On February 7th 2016 the government announced its latest drive to improve the use of technology in the NHS in England – the aim, to become a ‘paperless’ healthcare service that is more convenient for patients that would help doctors to provide faster diagnoses. A timely announcement as 2016 is declared the year that mHealth will really begin to make waves but also a firm nod from our public health service that technology is the key dependency for their future.
The term mHealth and the practice of medicine, health and wellness supported by mobile devices has been around for a number of years yet the innovations and activities have historically been fragmented and on a more modest scale. That’s not to disregard the vast number of use cases for mobile within the industry and the sequential benefits they can bring. From projects to fundamentally transform internal processes through to mobile technology that sit at a more consumer level to monitor wellness or orchestrate self care, our focus for this piece lies in the latter.
To date smartphones, connected medical accessories and apps have been under utilised by the healthcare industry however PricewaterhouseCoopers (PwC) have proclaimed 2016 will be the year that care begins to shift into the palms of consumers’ hands in their latest report; Top Health Industry Issues of 2016. Primary care and chronic disease management are leading the way in this context; think connected otoscopes, activity trackers, scales, health apps, algothrym based symptom checkers and on-demand e-visits. Yet advancements in mobile technology and how it is applied in the health industry means the way we are communicating with our doctors is changing more generally too. Now we can use multi-media, visual cues and genomic/anatomical maps to have symptoms diagnosed and treatments prescribed along with having remote check ups and treatments.
This year we’ll see millions of consumers have their first video consultations, be prescribed their first health apps and use their smartphones as diagnostic tools for the first time. There are also programs such as Omada Health’s online behavior change program called Prevent being widely adopted in the US. This involves home delivery of a connected wireless scale and activity tracker. These stream data to Prevent’s app and a personal health coach who then make recommendations based on personal objectives. And on a more local scale we’re seeing innovations on our doorstep gain real traction; take Push Doctor for example– a digital service to enable doctors appointments online or via a dedicated app.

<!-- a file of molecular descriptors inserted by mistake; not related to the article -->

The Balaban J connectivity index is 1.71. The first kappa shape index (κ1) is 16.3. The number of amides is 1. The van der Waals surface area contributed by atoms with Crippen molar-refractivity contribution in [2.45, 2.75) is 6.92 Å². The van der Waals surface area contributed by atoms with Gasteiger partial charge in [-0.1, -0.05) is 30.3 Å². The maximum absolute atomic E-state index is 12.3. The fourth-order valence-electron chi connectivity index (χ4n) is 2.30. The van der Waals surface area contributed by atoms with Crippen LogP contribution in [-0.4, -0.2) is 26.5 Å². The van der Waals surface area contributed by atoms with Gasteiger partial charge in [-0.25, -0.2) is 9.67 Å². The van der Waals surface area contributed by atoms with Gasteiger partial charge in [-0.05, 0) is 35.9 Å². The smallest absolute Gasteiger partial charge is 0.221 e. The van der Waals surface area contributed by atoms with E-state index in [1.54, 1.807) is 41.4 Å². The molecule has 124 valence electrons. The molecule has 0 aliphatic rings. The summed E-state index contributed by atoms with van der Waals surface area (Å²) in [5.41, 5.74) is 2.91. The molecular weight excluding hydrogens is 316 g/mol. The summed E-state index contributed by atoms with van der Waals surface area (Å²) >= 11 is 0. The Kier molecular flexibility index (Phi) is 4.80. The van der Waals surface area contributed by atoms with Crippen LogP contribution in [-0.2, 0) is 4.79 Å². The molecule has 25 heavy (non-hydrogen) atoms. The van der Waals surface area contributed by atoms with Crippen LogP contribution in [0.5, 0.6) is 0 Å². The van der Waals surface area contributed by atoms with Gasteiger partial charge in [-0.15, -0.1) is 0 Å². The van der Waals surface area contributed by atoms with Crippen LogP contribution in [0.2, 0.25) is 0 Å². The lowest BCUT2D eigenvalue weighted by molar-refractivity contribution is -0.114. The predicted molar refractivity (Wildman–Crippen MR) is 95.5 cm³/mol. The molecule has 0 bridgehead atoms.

Self-care via mobile technologies has the potential to be a real game changer and the provision of such services is at large due to the advances which make wireless links global. In August 2015 Ofcom reported that at least one 4G mobile broadband service is now available to 89.5% of UK premises with this expected to rise to 98% in 2017. During 2014 we also saw 4G subscriptions leap from 2.7 million subscriptions to 23.6 million – it’s a growing market which is fuelling our ever-connected state and at an even better level.
Improved connectivity means we can offer a more seamless experience to consumers when it comes to self-care, fulfilling the desire for ‘anywhere, anytime monitoring, diagnosis and treatment’. We live in a convenience rules society and this is just one way we’re meeting a consumer’s demands in the digital era. The benefits of this approach however aren’t just the reserve of the everyday consumer. Large healthcare institutions can benefit commercially, fulfilling their ambitions to drive down costs, largely from the implications of a paperless approach and a consolidated and effective digital infrastructure. The Department of Health estimates a ‘paperless NHS’ will save the system £4.4bn by 2018. In addition to the commercial gains, by offering remote, digital services access and engagement will naturally improve. In 2015 The Telegraph asked the question; ‘can you live without a GP?’ – whilst digital services should not be considered a complete substitute, the plethora of digital resources and services means a physical GP appointment is no longer necessary and healthcare is more readily accessible to all.
To really make mainstream self-care a reality, much of it is contingent on the quality of the tech we develop and deploy. Without robust, secure and engaging solutions that adopt an innovative approach, we risk low adoption rates and deflated and irritated users. PwC have outlined within their health report that we should be looking to remote regions and emerging markets for innovation based on the premise that ‘necessity is the mother of invention’. The example in which they draw upon is India’s DoctorKePaas that sets patients up with smart home monitoring kits which wirelessly connect to the company’s online platform. From there, patients can connect with a range of clinicians, from dermatologists to cardiologists to fertility doctors who can conduct virtual examinations and can prescribe treatment remotely.
The implications of self-care via digital mechanisms means organisations will undoubtedly need help managing utlisation, streamlining fragmented processes and handling the vast amounts of new data electronically generated. Self-care using technology however represents great steps forward in the way in which we are doing things and marks a fundamental cultural shift. Visiting our GP in a bricks and mortar environment has been engrained within our society for so many years therefore moving towards virtual self care will be a slow and gradual process and will of course, not work for everybody. That being said, it is clear we are making significant progress – the ‘paperless’ agenda is firmly cemented on our public health service’s agenda as we embrace and encourage innovation in this space to make ‘self-care’ a reality.